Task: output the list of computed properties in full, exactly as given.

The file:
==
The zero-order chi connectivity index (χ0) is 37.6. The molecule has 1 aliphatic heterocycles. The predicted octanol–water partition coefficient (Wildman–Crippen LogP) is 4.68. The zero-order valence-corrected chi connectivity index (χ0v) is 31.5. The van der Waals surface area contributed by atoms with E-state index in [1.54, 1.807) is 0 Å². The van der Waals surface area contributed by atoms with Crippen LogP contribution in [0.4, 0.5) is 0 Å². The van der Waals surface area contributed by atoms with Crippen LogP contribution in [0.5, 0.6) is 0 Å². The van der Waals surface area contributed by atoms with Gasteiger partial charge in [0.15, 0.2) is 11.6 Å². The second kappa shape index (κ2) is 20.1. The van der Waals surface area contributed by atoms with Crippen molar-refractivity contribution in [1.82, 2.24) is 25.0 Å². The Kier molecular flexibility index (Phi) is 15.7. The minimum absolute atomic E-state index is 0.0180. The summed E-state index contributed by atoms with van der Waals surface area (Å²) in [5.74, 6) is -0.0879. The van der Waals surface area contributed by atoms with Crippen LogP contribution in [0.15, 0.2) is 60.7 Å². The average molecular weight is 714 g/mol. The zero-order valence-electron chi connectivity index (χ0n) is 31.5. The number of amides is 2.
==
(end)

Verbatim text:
The zero-order chi connectivity index (χ0) is 37.6. The molecule has 1 aliphatic heterocycles. The predicted octanol–water partition coefficient (Wildman–Crippen LogP) is 4.68. The zero-order valence-corrected chi connectivity index (χ0v) is 31.5. The van der Waals surface area contributed by atoms with E-state index in [1.54, 1.807) is 0 Å². The van der Waals surface area contributed by atoms with Crippen LogP contribution in [0.4, 0.5) is 0 Å². The van der Waals surface area contributed by atoms with Crippen LogP contribution in [0.5, 0.6) is 0 Å². The van der Waals surface area contributed by atoms with Gasteiger partial charge in [0.15, 0.2) is 11.6 Å². The second kappa shape index (κ2) is 20.1. The van der Waals surface area contributed by atoms with Crippen molar-refractivity contribution in [1.82, 2.24) is 25.0 Å². The Kier molecular flexibility index (Phi) is 15.7. The minimum absolute atomic E-state index is 0.0180. The summed E-state index contributed by atoms with van der Waals surface area (Å²) in [5.74, 6) is -0.0879. The van der Waals surface area contributed by atoms with Crippen LogP contribution in [0.15, 0.2) is 60.7 Å². The average molecular weight is 714 g/mol. The zero-order valence-electron chi connectivity index (χ0n) is 31.5. The number of amides is 2.